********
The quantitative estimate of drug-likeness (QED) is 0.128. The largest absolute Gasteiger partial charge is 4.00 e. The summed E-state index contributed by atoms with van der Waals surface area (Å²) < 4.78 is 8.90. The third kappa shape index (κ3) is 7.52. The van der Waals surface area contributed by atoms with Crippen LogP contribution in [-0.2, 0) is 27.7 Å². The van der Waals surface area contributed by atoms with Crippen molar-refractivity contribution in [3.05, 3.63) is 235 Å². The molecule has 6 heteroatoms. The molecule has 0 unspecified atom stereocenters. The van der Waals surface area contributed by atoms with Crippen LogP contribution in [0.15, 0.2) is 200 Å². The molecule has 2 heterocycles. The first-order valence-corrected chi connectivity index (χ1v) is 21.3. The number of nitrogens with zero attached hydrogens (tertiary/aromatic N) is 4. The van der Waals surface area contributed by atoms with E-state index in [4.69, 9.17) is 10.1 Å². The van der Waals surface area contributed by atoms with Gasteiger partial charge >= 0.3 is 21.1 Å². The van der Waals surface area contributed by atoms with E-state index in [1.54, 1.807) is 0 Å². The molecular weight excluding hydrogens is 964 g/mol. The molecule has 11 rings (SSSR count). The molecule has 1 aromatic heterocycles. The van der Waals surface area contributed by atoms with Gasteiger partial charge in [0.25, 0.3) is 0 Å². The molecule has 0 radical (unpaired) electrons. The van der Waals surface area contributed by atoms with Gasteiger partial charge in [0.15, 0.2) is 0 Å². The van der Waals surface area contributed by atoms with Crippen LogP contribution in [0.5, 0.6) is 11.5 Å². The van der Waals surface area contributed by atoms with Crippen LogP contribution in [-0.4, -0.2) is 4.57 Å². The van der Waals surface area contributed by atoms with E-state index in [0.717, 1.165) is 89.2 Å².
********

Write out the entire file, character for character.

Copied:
The quantitative estimate of drug-likeness (QED) is 0.128. The largest absolute Gasteiger partial charge is 4.00 e. The summed E-state index contributed by atoms with van der Waals surface area (Å²) < 4.78 is 8.90. The third kappa shape index (κ3) is 7.52. The van der Waals surface area contributed by atoms with Crippen LogP contribution in [-0.2, 0) is 27.7 Å². The van der Waals surface area contributed by atoms with Crippen molar-refractivity contribution in [3.05, 3.63) is 235 Å². The molecule has 6 heteroatoms. The molecule has 0 unspecified atom stereocenters. The van der Waals surface area contributed by atoms with Crippen LogP contribution in [0.15, 0.2) is 200 Å². The molecule has 2 heterocycles. The first-order valence-corrected chi connectivity index (χ1v) is 21.3. The number of nitrogens with zero attached hydrogens (tertiary/aromatic N) is 4. The van der Waals surface area contributed by atoms with E-state index in [4.69, 9.17) is 10.1 Å². The van der Waals surface area contributed by atoms with Gasteiger partial charge >= 0.3 is 21.1 Å². The van der Waals surface area contributed by atoms with E-state index in [1.54, 1.807) is 0 Å². The molecular weight excluding hydrogens is 964 g/mol. The molecule has 11 rings (SSSR count). The molecule has 1 aromatic heterocycles. The van der Waals surface area contributed by atoms with Gasteiger partial charge in [0.25, 0.3) is 0 Å². The molecule has 0 radical (unpaired) electrons. The van der Waals surface area contributed by atoms with Gasteiger partial charge in [0.15, 0.2) is 0 Å². The van der Waals surface area contributed by atoms with Crippen LogP contribution in [0.5, 0.6) is 11.5 Å². The van der Waals surface area contributed by atoms with Crippen LogP contribution in [-0.4, -0.2) is 4.57 Å². The van der Waals surface area contributed by atoms with E-state index in [0.717, 1.165) is 89.2 Å².